CROSSING THE ATLANTIC: An accessible dream.
Throughout time, sailors have never stopped going to see if life is better on the other side of the Atlantic. From Columbus to Gerbault, Bombard to Tabarly, the Atlantic Ocean has been marked by these sporting or human exploits, and continues to provide dreams for a lot of us…
Preparing the boat
Before setting off across the Atlantic, you should prepare your boat correctly: in addition to taking on provisions and organising life aboard, (see later), your boat must be in perfect condition.
Engines, rig, sheets and halyards must be checked carefully and any doubtful elements changed.
It is essential to have on board the essential spares (oil and diesel filters, belts, pump rotors, pump filters, a few blocks and plenty of shackles, a complete collection of lines and enough rope to replace the halyards, plumbing and electrical equipment… you must be prepared to be a real tradesman, able to work in all the different trades in just a few days…)
To have a successful crossing, don’t forget:
• Fishing lines to improve your daily fare
• A large quantity of books: you will read a lot and much more quickly at sea…
• DVDs to occupy the night watches
• Some music: here again, lots, and especially different kinds. Music is almost always omnipresent aboard and an artist you may love at the beginning of the crossing may easily be spurned after 15 days of continuous playing…
• An MP3 player so you can isolate yourself. A good way to disconnect when you feel the need to be alone.
• A few good bottles and coherent food to keep the troops’ morale high…
The right crew
The Atlantic crossing, strictly speaking, generally begins in the Canaries, and finishes on one of the West Indian islands. The crossing generally lasts between two and three weeks, depending on the state of the sea, the winds, your boat and of course, the crew… Because a successful crossing is a crossing shared with crew members who want to live the same experience as you. So before setting off, asking yourself questions about the crew is of the utmost importance.
Crossing as a family is often in favour with fathers seeking to both live out their teenage dreams and to share an intense moment with their wife and children. This is a real joy, if the family accept the project completely. Because you must ask yourself if your children will really appreciate the crossing. Generally, everything goes well. But time may seem to drag to children who are too young to take part in the manoeuvres and it is quite possible that the ‘mystical’ side to climbing over thousands of waves escapes them…
The other solution is therefore to leave with friend. Here again, the programme must be perfectly taken on board and understood by everyone. There is nothing worse than a crossing with a budding racer, who wants to change sails every half hour (one minute the symmetrical spinnaker, the next the gennaker, the next the asymmetric…), if the rest of the crew want to spend a moment of plenitude and take advantage of the break offered by the crossing to reread the complete works of Proust or the adventures of Harry Potter!
Finally, there is the option of leaving singlehanded… Reserved for hardened sailors, this solution means you can live your dream to the full, but does not allow you to share the experience!
The right boat and the right time
Examples of Atlantic crossings aboard ‘cockleshells’ are numerous (see following pages for Benoït and Pierre-Yves’ adventure on a sport catamaran). The choice of boat is therefore not of first importance. It is better to have a small boat whose preparation (as well as that of its crew) is optimal, than a roughly-prepared giant catamaran with a crew which has not even got its sea legs. A good overhaul and a few well-chosen spares should guarantee you a happy crossing… (see box).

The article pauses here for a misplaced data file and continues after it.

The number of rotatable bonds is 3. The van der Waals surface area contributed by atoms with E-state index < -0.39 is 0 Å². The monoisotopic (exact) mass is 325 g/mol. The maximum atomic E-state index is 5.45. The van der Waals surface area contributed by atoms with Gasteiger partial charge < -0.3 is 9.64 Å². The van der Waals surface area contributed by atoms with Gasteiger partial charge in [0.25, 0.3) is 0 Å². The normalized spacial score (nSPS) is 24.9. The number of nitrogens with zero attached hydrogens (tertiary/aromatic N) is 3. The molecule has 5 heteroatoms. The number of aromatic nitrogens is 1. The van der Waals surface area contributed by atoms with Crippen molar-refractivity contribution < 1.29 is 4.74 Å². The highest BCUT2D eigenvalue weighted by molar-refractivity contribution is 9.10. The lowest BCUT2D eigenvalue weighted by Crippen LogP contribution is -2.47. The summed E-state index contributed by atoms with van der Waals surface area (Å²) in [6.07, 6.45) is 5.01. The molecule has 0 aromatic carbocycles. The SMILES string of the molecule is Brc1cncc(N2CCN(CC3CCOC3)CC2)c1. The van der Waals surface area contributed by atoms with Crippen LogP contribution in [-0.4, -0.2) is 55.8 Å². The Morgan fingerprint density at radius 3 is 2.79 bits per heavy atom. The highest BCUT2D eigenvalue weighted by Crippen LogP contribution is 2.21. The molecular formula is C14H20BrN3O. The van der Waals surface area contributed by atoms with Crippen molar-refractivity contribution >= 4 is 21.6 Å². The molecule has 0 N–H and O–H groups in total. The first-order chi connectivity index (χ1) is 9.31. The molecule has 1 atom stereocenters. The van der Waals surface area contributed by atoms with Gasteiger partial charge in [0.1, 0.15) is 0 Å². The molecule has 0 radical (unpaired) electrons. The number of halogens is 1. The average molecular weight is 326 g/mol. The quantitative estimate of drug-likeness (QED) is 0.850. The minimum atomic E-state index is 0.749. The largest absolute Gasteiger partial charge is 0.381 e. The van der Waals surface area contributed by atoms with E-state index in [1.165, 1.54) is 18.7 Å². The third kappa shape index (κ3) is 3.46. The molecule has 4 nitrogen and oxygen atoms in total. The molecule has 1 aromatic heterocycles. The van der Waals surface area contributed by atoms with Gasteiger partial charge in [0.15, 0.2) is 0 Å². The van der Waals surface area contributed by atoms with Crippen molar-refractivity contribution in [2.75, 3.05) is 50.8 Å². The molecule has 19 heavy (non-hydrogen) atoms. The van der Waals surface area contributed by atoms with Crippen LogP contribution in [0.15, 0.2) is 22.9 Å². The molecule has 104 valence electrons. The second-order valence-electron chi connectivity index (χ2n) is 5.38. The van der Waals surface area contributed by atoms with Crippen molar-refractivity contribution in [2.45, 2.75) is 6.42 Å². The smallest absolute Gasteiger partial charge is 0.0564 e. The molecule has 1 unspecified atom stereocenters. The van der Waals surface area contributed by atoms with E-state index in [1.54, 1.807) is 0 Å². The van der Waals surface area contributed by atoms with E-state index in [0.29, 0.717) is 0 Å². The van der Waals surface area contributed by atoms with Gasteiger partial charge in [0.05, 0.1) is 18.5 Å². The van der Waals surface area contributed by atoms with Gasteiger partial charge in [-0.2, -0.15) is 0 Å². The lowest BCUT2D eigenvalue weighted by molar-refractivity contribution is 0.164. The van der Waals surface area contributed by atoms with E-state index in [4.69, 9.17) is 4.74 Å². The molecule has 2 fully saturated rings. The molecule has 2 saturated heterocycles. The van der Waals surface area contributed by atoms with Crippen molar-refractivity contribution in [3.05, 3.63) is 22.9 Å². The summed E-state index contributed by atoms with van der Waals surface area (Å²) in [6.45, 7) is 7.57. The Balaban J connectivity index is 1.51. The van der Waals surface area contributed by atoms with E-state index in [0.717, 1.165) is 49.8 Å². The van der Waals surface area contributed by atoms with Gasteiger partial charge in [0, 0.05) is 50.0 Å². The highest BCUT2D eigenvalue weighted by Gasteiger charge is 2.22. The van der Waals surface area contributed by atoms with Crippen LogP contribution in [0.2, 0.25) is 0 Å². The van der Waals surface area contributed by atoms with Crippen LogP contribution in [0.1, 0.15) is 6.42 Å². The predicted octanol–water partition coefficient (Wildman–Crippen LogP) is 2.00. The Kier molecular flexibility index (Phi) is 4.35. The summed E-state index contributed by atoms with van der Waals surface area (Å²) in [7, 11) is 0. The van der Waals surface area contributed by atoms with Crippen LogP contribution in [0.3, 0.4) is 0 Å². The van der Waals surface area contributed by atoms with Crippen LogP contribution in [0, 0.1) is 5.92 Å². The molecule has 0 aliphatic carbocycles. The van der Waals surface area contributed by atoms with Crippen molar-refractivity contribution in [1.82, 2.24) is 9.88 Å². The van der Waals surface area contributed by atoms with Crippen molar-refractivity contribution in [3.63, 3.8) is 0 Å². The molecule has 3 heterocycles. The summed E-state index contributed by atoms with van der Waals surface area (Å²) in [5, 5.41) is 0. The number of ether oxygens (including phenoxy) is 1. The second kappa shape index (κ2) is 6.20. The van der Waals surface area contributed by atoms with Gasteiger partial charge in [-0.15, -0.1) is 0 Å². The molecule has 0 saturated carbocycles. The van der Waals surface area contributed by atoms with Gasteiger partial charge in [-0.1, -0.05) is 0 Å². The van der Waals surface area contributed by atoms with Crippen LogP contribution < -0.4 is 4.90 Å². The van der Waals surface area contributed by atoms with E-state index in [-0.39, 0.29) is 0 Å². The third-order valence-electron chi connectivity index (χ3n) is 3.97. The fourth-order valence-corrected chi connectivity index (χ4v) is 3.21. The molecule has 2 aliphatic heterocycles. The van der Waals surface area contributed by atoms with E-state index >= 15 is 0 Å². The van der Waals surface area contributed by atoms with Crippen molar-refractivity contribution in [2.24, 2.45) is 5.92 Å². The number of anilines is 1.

On a ‘classic’ Atlantic crossing, the only essential is to leave neither too early nor too late. Waiting for the trade winds to be well-established guarantees downwind sailing, which is much pleasanter… Of all the magazine’s readers who, over more than twenty years, have told us about their Atlantic crossing, those who lacked wind or who had to sail to windward suffered the most. Don’t be afraid, then, of delaying your departure from the Canaries, and why not call on the services of a router to give yourself the best chance of having a good crossing?
For those who are too apprehensive, there exists a reassuring system: crossing as part of a rally or cruiser race. The ARC takes more than 200 boats across the Atlantic every year. You have also the famous Odysseys organized by Jimmy Cornell (the next one will be for multihulls only!!!). The principle is always the same: to allow you to live your crossing with the safety of having other boats around you in case of trouble at sea, and meeting up at stopovers for some highly convivial moments. The routes vary according to the organisers. The advantages of this formula are many: you don’t have to organise the stopovers, or find a place for your catamaran in the marinas, and above all, by leaving in a group, you have the guarantee of having a boat which can help you, advise you or just cheer you up if needs be, within VHF range. Certain rallies are out-and-out races, with prestigious results that numerous skippers dream of adding to their list. This system is reassuring, as it allows you to cross alone, ‘for real’, whilst taking advantage of a reassuring environment. On the other hand, the disadvantage of these rallies is their entry fee, as well as the fact that they have fixed departure dates. Even if the weather is not good, you still have to leave…
So, are we going?
But what is holding you back? All those who have crossed have just one dream – to do it again! Each crossing is unique and offers intense, grandiose moments and lots of memories. Real happiness, to be shared with your family, your friends, or enjoyed singlehanded!